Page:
Ellipsis … — In printed content, always three… In digital article content, use two periods.. or three… depending on your preference, but be consistent throughout. Always three periods… in the title or subtitle or catch like or other header because it is necessary to understand meaning. Three periods… in actual article content uses unnecessary space and does not contribute to reader understanding, which is why it should be optional for digital pieces. In Tweets, social media status, chat, SMS, and other brief excerpts, using two periods.. communicates the same message to readers in less space. In such blurbs that have a “read more” link, using three… is preferable because it’s a separate link and not actual excerpted content. Using three within article content would help prevent confusion with an abbreviation followed by a comma, etc., but with elimination of abbreviation periods, this is no longer necessary (see Abbreviations). Use an Ellipsis in a pause for thought or to be dramatic before expounding or delivering a thoughtful or humorous punchline. Use a long dash—that is.. if you are expounding on an idea (see Dash). I often use a non-dialogue quote at the end of a phrase before an ellipsis and the extra punctuation looks distracting, so I pick it up with the ellipsis rather than end with it. eg “because they are ‘busy’ ..and it is likely the case.” It’s okay, do it.
email — not “e-mail” as “email” is a known term and the hyphen is distracting. Use “e-” when inventing words or using other existing “e-” words such as “e-file”. When using a word invented by a company or person, spell it the same way they do. Lower-case unless in titles or beginning a sentence.
emoicons — are generally known, though standards may vary. Avoid picture files and stick with text. The idea is to insert facial graphics into alpha-numeric characters and symbols, not bloat files with images or obscure paragraph lines. This makes copy-paste easy while lowering bandwidth and disk space. Emoicons are best used at the end of sentences, as a kind of punctuation 🙂 So, naturally capitalize the next word and begin a new sentence. This avoids clutter =] inside sentences that could cause confusion >< and syntax questions, >( especially when <html> and [CSS] code may appear in paragraphs. 😛 Combining emoicons with end-of-sentence punctuation. So, put a space after the last word and use it as a period 😀 That takes advantage ofthe concept, without a breakdown of digital grammar syntax standards 8-]
fmail — Email sent via Facebook.
fellowship — A noun, referring to friendly interaction with “fellows”. We do not “fellowship” any more than we “chair” or “friendship” with someone. We “have” fellowship—or “hold a” fellowship when referring to an event.
forerunner/forerunning — together as one word when referring to a person who lives the life of revival and ushers it in, comparable to John the Baptist with regards to the ministry that came after Christ’s ascension. Don’t put other words together, such as “forerun” because too much jargonese is hard to decipher. “Forerunning” is not a verb, it is a field of lifestyle or discussion, such as “Hospitality” in reference to hotel and restaurant services. A forerunner is a person or group of people who “prepare a way” or “goes ahead” or something of that nature.
God’s Word — Use “Word” in reference to the second part of the Godhead (Father, Word, Holy Spirit), though the second part may also be referred to by other terms such as “Son” at syndicate’s discretion. Some theologians refer to the second part of the Godhead as “WORD” but this is syndication, not academic theology. “Word” when meaning Scripture itself (Read God’s Word daily). Use “word” lower-case, unless at the start of a sentence, obviously, when talking about a prophetic word.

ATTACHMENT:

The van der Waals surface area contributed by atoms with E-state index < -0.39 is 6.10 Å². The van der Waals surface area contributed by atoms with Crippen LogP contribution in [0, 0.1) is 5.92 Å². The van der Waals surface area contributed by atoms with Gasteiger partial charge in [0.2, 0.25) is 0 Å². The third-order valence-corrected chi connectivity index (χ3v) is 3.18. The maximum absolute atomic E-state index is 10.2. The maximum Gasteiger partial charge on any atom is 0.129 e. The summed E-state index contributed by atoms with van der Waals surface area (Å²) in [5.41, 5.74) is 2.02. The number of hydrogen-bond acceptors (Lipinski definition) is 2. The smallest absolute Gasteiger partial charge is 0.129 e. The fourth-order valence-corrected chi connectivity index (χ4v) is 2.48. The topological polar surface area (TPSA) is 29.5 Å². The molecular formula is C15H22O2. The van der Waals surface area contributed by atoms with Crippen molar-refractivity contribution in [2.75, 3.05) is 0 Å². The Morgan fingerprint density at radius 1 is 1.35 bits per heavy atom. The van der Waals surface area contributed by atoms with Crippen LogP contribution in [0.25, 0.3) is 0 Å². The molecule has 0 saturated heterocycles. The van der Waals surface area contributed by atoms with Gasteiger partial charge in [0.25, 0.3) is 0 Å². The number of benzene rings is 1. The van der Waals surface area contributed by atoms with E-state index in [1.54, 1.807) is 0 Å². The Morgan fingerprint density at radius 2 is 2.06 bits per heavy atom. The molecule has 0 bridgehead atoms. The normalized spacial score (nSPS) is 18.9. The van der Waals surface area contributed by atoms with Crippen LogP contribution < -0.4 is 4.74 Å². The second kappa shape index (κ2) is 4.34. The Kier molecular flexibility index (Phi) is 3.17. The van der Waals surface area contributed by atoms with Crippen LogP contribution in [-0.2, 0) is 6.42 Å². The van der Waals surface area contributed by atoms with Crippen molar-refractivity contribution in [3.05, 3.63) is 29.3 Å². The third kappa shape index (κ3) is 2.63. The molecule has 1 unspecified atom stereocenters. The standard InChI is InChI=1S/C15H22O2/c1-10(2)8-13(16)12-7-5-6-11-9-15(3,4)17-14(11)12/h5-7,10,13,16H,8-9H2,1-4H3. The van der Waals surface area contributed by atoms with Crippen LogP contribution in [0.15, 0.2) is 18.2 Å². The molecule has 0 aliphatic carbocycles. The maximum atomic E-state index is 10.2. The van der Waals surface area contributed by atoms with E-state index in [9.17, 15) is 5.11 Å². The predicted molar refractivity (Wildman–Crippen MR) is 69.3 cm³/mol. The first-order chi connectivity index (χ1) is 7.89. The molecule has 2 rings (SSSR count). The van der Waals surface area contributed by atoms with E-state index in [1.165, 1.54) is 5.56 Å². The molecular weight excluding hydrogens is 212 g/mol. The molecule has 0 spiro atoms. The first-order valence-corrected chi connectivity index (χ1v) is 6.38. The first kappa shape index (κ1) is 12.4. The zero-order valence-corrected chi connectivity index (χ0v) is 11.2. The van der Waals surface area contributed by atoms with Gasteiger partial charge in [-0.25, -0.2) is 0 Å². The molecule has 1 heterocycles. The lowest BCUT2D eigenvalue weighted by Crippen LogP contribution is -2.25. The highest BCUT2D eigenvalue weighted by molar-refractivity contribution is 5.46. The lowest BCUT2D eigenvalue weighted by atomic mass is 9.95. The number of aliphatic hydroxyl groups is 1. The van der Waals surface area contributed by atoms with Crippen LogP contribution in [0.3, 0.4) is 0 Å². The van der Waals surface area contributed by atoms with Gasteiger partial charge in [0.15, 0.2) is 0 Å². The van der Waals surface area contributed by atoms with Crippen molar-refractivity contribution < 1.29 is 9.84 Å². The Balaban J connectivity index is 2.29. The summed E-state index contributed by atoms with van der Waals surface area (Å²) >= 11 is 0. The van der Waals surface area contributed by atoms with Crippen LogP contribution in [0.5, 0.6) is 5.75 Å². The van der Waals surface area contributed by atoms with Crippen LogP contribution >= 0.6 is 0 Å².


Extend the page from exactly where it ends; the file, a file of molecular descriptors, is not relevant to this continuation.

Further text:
God/Godly — Capital for Christianity, lower-case for others. In reference to Christianity it is capitalized “Godly” even though many Bible translations and other writing standards may not do this. In reference to other religions, it is lower-case as “godly” just as one might refer to other religion members as worshiping their “god” even when it is mono-theological.
Interwebs — It’s okay, use it. Lower case is okay. Remember “Internet” is always capital.
outreach/reach-out — Reach-out is a verb. Outreach is a noun. We do not “outreach” to people. We “reach-out” to people at an “outreach”.
Quotes, Parenthesis, and Punctuation Marks — The purposes for cleaning-up punctuation within quotes and parenthesis have changed through the ages. In the past, with paper books and newspapers, it’s simpler to read if the periods and comas appear before the quote or parenthesis, “like so.” However, in the digital age of cutting, deleting, pasting, and copying, we need something that will “work” smoothly rather than merely “look” smooth. Moreover, it is increasingly common to use “quotes” to identify a term used as “jargon” or mark something as “a simile, metaphor, or other figure of speech”, rather than saying, “metaphorically speaking,” at the beginning of the statement. So, word-count is also a factor, especially in the digital age of counting characters in text messages. Use “quotes” with no punctuation to cite a word as previously having been used by someone else or “industry-specific jargon” as it helps the reader know that you are using fancy words with a meaningful background for the context in which you use them. For this purpose, put punctuation (comas and periods and dashes) OUTSIDE and after the “quotes”. This will denote that the coma or period is not a part of the concept you are citing. Do the same when using quotes for titles of articles or books or movies, if you like, or explaining the spelling of an exact name. (Article titles might be well if put inside quotation marks, while blogs, books, TV series, and movies may simply be capitalized without the quotes. This, however, is purely a matter of preference. See Titles.) For instance, the company “J L Steele Worldwide Inc” does not have a period in the title. If one were to add a period at the end in writing a check the check may not be able to be deposited. Using the old system of “always” putting a period before the ending quotation mark would create confusion in this regard. Therefore, only put a coma or period inside the quotation marks if they are an actual part of the phrase you are “clearly, poignantly identifying” or, in the classic case of dialogue. For instance, as Jane said, “When using quotes in dialogue, use a coma and space before the opening quotation mark and put the period before the closing quotation mark.” Parenthesis are used similarly: if the parenthetical remark is within a sentence with a coma (such as this one), put the coma outside of the parenthesis to denote that it is not part of the parenthetical remark itself. If it appears at the end of a sentence yet is within the sentence, put the period after (like this). (Only put the end parenthesis after a period if the entire sentence is wrapped in parenthesis.) Use “quotes, ‘within quotes’” in any order you like, ‘including “European” style, of you prefer’, so long as they agree. Inside of parenthesis, use whichever quoting method you prefer for effective communication as well as copy-pasting being as that (“this” statement may now be easier to copy and paste outside of parenthesis without having to “retype” the quotes) while (‘this’ statement may make it more clear that the ‘quotes’ are within parenthesis or other quotes, if the readers are American and not European). Let function be your “guide”. Some word processors change the “quotes” automatically (in ‘some’ cases) while many internet text editors do not “change” them. Make sure that whichever is used is uniform throughout a given work and preferably throughout the website, though, some variances may not be avoidable. Always use comas to separate concessions, interjections, and two adjectives/adverbs applied to the same noun/verb, as is standard, but easily forgotten.